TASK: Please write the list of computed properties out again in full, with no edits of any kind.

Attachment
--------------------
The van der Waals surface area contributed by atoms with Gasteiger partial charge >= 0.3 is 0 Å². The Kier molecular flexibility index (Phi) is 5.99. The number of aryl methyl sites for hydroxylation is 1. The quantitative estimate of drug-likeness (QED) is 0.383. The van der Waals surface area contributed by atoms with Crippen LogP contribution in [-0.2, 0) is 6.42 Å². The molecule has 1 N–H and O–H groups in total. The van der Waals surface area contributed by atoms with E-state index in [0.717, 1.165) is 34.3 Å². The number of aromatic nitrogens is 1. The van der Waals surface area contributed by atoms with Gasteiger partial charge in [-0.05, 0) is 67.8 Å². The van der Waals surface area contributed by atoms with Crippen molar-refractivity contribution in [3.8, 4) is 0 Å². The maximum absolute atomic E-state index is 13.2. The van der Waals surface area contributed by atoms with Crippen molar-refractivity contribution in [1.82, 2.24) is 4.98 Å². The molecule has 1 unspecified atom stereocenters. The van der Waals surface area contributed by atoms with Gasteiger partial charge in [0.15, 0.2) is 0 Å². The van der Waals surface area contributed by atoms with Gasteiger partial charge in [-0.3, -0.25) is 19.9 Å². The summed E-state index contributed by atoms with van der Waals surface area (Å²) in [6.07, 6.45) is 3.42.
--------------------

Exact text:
The van der Waals surface area contributed by atoms with Gasteiger partial charge >= 0.3 is 0 Å². The Kier molecular flexibility index (Phi) is 5.99. The number of aryl methyl sites for hydroxylation is 1. The quantitative estimate of drug-likeness (QED) is 0.383. The van der Waals surface area contributed by atoms with Crippen LogP contribution in [-0.2, 0) is 6.42 Å². The molecule has 1 N–H and O–H groups in total. The van der Waals surface area contributed by atoms with E-state index in [0.717, 1.165) is 34.3 Å². The number of aromatic nitrogens is 1. The van der Waals surface area contributed by atoms with Gasteiger partial charge in [-0.05, 0) is 67.8 Å². The van der Waals surface area contributed by atoms with Crippen molar-refractivity contribution in [3.8, 4) is 0 Å². The maximum absolute atomic E-state index is 13.2. The van der Waals surface area contributed by atoms with Crippen molar-refractivity contribution in [1.82, 2.24) is 4.98 Å². The molecule has 1 unspecified atom stereocenters. The van der Waals surface area contributed by atoms with Gasteiger partial charge in [0.15, 0.2) is 0 Å². The van der Waals surface area contributed by atoms with Gasteiger partial charge in [-0.3, -0.25) is 19.9 Å². The summed E-state index contributed by atoms with van der Waals surface area (Å²) in [6.07, 6.45) is 3.42.